Also in 1997, and this is where it gets thorny, Vince McMahon found his WWF brand struggling against up-and-coming competitor, WCW. The WCW had been raiding the WWF for talent and had made on offer to Hart, who had by early fall begun his fifth reign as WWF champion . After a sordid sequence of events involving spying, lying and lawsuits, the decision was made that Bret and the WWF had to part ways. To make a long story short (it would take chapters to do it justice, but if you’re interested try Bret Hart’s autobiography “Hitman”), on November 9, 1997, Bret was screwed out of the WWF title and out of his WWF career (real-life screwed, not just storyline screwed) in a notorious event known as The Montreal Screwjob.
The double-crossing is also what created the McMahon’s heel charicature, a rivalry with whom Steve Austin would work, taking WWF to new heights and essentially crushing WCW, by 1999. It took years, during which Bret’s younger brother Owen was killed at a WWF event, but Bret Hart eventually forgave Vince and returned to a role in the WWF. In a nice twist, Steve Austin acted as Master of Ceremonies at Bret Hart’s induction into the Professional Wrestling Hall of Fame.
My original list contained an entry about the Miss Universe pageant, but before we could get to that luxury we first needed to decide on an actual model for our universe. In the late sixteenth century there were three clear contenders. The first was by the great librarian, Ptolemy, who had the Earth at the center, surrounded by the moon, the sun, and the stars. This “geocentric” view represented all of ancient philosophy, and prevailed as the status quo well through the middle ages.
The second was by Copernicus, who, as his last act before death in 1543, authorized his “heliocentric” model, which had the sun at the center surrounded by the revolving Earth and other planets. A short time later, a third model was offered by the Danish astronomer Tycho Brahe, who had the earth fixed at the center again, with the sun revolving around it, but this time with the planets and stars orbiting around the sun. It was sort of a mix between the previous two, and he, impressively, included the path of a comet. (There were no serious theories that had the moon not rotating around the Earth. That was apparent.) Each of these theories had its practical arguments for and against, and its stringent supporters. Well with Galileo’s newly fashioned telescope, and with a little help from Kepler to work out the kinks in the math, the Copernican model was settled on, but not before a few burnings at the stake.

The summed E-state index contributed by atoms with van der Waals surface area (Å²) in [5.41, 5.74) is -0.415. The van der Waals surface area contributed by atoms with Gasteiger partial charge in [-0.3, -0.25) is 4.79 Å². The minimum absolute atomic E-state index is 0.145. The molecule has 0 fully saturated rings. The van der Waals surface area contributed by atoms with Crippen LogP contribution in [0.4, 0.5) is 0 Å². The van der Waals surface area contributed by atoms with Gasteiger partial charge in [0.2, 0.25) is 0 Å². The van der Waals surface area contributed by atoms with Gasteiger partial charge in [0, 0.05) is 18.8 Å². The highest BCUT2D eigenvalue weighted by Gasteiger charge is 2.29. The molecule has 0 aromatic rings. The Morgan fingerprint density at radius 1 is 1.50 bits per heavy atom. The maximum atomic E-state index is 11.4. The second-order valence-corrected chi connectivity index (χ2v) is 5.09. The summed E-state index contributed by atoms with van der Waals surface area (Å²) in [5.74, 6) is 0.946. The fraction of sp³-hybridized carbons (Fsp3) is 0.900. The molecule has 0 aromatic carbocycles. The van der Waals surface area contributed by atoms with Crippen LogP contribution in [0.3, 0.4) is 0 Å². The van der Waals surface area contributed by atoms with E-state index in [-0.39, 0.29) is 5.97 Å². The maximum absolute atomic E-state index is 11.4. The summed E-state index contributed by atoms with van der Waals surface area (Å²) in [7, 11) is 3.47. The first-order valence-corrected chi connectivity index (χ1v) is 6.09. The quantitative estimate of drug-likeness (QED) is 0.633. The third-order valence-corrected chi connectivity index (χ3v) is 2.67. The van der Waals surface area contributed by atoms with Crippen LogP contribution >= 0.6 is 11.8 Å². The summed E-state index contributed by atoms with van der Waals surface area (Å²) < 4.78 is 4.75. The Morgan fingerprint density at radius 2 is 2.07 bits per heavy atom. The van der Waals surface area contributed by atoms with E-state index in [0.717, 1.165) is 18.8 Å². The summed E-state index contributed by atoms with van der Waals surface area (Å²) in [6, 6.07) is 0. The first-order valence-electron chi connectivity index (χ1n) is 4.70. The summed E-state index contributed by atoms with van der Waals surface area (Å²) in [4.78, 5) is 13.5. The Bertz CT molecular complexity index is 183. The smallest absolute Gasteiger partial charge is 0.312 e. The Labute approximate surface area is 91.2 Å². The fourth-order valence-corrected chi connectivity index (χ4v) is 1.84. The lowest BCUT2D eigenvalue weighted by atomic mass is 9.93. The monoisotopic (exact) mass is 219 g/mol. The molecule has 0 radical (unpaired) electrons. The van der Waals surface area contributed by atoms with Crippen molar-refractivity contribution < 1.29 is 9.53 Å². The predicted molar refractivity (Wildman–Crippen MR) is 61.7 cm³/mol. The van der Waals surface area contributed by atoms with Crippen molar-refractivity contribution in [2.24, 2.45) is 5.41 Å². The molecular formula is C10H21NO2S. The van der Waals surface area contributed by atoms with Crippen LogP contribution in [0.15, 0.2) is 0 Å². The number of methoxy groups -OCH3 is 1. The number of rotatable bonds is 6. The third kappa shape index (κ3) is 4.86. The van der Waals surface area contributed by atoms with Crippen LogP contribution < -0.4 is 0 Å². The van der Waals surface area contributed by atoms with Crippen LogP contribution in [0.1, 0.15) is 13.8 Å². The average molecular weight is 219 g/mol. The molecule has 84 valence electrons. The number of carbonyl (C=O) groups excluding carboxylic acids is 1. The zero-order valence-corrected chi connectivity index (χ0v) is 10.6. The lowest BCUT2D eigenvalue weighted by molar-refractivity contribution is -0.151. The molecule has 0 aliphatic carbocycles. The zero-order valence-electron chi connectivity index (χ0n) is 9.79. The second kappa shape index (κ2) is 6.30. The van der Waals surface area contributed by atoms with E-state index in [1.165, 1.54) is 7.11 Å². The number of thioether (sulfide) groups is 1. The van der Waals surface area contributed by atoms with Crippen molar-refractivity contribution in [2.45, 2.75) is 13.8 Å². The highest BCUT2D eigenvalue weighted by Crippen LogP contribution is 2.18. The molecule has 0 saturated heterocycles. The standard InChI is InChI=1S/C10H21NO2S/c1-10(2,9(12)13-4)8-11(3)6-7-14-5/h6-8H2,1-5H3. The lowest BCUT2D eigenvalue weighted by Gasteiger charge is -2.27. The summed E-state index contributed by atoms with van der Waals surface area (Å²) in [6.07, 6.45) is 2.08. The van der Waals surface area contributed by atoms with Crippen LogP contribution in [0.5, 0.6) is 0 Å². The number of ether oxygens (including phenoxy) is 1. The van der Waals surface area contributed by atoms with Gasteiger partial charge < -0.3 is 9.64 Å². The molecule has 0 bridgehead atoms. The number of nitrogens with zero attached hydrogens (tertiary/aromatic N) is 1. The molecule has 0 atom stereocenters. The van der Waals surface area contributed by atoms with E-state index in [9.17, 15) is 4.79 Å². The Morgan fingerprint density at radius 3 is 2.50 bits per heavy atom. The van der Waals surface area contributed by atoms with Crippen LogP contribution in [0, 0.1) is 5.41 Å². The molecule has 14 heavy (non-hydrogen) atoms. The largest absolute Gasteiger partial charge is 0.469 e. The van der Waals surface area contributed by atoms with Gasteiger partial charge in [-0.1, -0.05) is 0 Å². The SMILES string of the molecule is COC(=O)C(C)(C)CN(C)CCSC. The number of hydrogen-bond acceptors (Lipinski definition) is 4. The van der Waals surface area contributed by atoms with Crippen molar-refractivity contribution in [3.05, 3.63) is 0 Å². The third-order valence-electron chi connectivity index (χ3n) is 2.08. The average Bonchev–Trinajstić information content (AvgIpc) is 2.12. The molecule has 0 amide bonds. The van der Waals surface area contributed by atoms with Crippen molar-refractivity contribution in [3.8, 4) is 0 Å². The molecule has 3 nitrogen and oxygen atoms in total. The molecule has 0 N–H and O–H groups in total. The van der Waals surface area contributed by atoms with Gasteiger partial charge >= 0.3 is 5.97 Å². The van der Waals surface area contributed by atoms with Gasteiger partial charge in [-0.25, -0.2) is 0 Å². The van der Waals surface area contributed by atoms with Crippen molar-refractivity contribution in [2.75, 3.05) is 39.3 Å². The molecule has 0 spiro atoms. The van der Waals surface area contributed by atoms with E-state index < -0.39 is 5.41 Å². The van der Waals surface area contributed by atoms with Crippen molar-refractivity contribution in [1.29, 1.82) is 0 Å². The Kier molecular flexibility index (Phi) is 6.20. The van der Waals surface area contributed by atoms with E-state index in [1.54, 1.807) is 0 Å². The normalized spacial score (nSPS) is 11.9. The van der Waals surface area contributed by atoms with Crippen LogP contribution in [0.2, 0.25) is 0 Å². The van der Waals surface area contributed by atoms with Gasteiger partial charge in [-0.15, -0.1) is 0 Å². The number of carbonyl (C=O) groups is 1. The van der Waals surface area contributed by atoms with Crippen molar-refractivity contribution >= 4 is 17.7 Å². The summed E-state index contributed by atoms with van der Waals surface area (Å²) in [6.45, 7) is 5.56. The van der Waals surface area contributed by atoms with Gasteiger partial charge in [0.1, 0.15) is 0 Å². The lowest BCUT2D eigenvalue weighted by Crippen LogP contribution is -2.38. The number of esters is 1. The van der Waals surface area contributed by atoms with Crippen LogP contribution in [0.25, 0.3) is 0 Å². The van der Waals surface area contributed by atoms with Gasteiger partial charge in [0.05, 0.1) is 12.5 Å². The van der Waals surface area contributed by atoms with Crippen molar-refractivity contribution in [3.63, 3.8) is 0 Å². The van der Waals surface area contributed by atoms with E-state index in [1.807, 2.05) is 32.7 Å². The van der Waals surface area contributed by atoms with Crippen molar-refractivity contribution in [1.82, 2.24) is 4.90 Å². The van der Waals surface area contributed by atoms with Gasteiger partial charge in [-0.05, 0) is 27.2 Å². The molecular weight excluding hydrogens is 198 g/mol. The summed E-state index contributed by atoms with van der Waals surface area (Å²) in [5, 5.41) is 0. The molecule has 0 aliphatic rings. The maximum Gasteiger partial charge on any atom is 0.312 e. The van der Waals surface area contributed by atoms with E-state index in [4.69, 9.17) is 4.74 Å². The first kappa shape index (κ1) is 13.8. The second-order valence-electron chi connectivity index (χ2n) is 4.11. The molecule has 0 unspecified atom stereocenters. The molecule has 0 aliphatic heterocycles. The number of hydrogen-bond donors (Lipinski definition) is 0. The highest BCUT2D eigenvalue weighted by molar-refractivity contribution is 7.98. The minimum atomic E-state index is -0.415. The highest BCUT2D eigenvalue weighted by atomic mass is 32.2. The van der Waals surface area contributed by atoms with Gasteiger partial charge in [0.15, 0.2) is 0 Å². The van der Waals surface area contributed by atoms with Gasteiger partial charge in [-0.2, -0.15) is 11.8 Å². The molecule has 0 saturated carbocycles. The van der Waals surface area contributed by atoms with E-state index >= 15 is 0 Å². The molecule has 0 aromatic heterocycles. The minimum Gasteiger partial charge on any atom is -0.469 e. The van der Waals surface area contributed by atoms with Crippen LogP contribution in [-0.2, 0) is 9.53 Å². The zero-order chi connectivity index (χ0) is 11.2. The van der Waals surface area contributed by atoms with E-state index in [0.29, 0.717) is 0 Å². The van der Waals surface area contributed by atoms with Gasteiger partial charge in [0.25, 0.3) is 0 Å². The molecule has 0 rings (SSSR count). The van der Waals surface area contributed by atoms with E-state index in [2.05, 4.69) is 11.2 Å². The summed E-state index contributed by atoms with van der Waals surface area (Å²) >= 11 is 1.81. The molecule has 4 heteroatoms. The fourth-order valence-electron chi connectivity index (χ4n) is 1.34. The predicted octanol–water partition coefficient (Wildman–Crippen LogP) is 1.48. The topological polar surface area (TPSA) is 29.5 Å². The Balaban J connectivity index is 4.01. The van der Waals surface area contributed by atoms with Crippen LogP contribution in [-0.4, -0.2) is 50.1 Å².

Now, we all might think we’re smart for knowing what they didn’t, that the Earth travels around the sun. Remember, though, another scientist named Albert Einstein would come along with a theory that all motion is relative to any individual point of reference, which, in a way, would bring the center of the universe right back to the Earth, where we started.
Bizarre tangent: Tycho Brahe died of a ruptured bladder after failing to receive permission to excuse himself from a courtly dinner.
Without getting bogged down in a weighty discussion on the causes of the first world war, let’s focus solely on the peculiar fact that three of the four biggest belligerents in that horrible episode were lead by three men who had the same grandmother. They were Kaiser Wilhelm II of the German Empire, Czar Nicholas II of the Russian Empire and King George V of the United Kingdom. Here’s how it went: George V’s father, Edward VII, was the brother of the Kaiser’s mother. The Czar (which is Russian for Caesar, as is Kaiser in German), despite having an uncanny resemblance to George V in portraits, was only the King’s (and the Kaiser’s) cousin through marriage, a fact that is true twice: his mother was the sister of Edward VII’s wife (also the Queen of Denmark) and his own wife, Czarina Alix, was Edward VII’s niece.